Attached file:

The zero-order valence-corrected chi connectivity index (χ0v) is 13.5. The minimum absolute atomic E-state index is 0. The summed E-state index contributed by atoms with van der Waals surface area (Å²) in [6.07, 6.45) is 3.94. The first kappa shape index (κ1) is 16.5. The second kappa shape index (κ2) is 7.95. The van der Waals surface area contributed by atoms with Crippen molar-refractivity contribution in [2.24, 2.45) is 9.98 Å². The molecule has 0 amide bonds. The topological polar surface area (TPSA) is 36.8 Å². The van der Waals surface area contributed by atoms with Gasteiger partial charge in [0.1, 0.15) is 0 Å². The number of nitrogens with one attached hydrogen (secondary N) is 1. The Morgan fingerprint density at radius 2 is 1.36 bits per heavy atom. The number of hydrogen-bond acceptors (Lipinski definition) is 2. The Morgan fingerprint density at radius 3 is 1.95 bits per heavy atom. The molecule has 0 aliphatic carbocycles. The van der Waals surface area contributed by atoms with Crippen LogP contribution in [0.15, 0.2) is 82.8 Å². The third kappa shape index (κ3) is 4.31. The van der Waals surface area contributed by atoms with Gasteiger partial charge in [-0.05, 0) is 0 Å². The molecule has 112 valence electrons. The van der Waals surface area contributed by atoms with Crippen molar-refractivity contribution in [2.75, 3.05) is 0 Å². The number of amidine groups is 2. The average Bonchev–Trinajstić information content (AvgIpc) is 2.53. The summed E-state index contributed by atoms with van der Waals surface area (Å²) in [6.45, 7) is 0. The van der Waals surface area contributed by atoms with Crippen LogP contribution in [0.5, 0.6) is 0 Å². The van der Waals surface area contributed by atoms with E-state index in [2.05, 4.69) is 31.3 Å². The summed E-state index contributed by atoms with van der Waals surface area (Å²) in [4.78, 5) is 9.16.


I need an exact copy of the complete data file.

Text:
The zero-order valence-corrected chi connectivity index (χ0v) is 13.5. The minimum absolute atomic E-state index is 0. The summed E-state index contributed by atoms with van der Waals surface area (Å²) in [6.07, 6.45) is 3.94. The first kappa shape index (κ1) is 16.5. The second kappa shape index (κ2) is 7.95. The van der Waals surface area contributed by atoms with Crippen molar-refractivity contribution in [2.24, 2.45) is 9.98 Å². The molecule has 0 amide bonds. The topological polar surface area (TPSA) is 36.8 Å². The van der Waals surface area contributed by atoms with Gasteiger partial charge in [0.1, 0.15) is 0 Å². The number of nitrogens with one attached hydrogen (secondary N) is 1. The Morgan fingerprint density at radius 2 is 1.36 bits per heavy atom. The number of hydrogen-bond acceptors (Lipinski definition) is 2. The Morgan fingerprint density at radius 3 is 1.95 bits per heavy atom. The molecule has 0 aliphatic carbocycles. The van der Waals surface area contributed by atoms with Crippen LogP contribution in [0.15, 0.2) is 82.8 Å². The third kappa shape index (κ3) is 4.31. The van der Waals surface area contributed by atoms with Gasteiger partial charge in [-0.05, 0) is 0 Å². The molecule has 112 valence electrons. The van der Waals surface area contributed by atoms with Crippen molar-refractivity contribution in [2.75, 3.05) is 0 Å². The number of amidine groups is 2. The average Bonchev–Trinajstić information content (AvgIpc) is 2.53. The summed E-state index contributed by atoms with van der Waals surface area (Å²) in [6.45, 7) is 0. The van der Waals surface area contributed by atoms with Crippen LogP contribution in [0.5, 0.6) is 0 Å². The van der Waals surface area contributed by atoms with E-state index in [2.05, 4.69) is 31.3 Å². The summed E-state index contributed by atoms with van der Waals surface area (Å²) in [4.78, 5) is 9.16.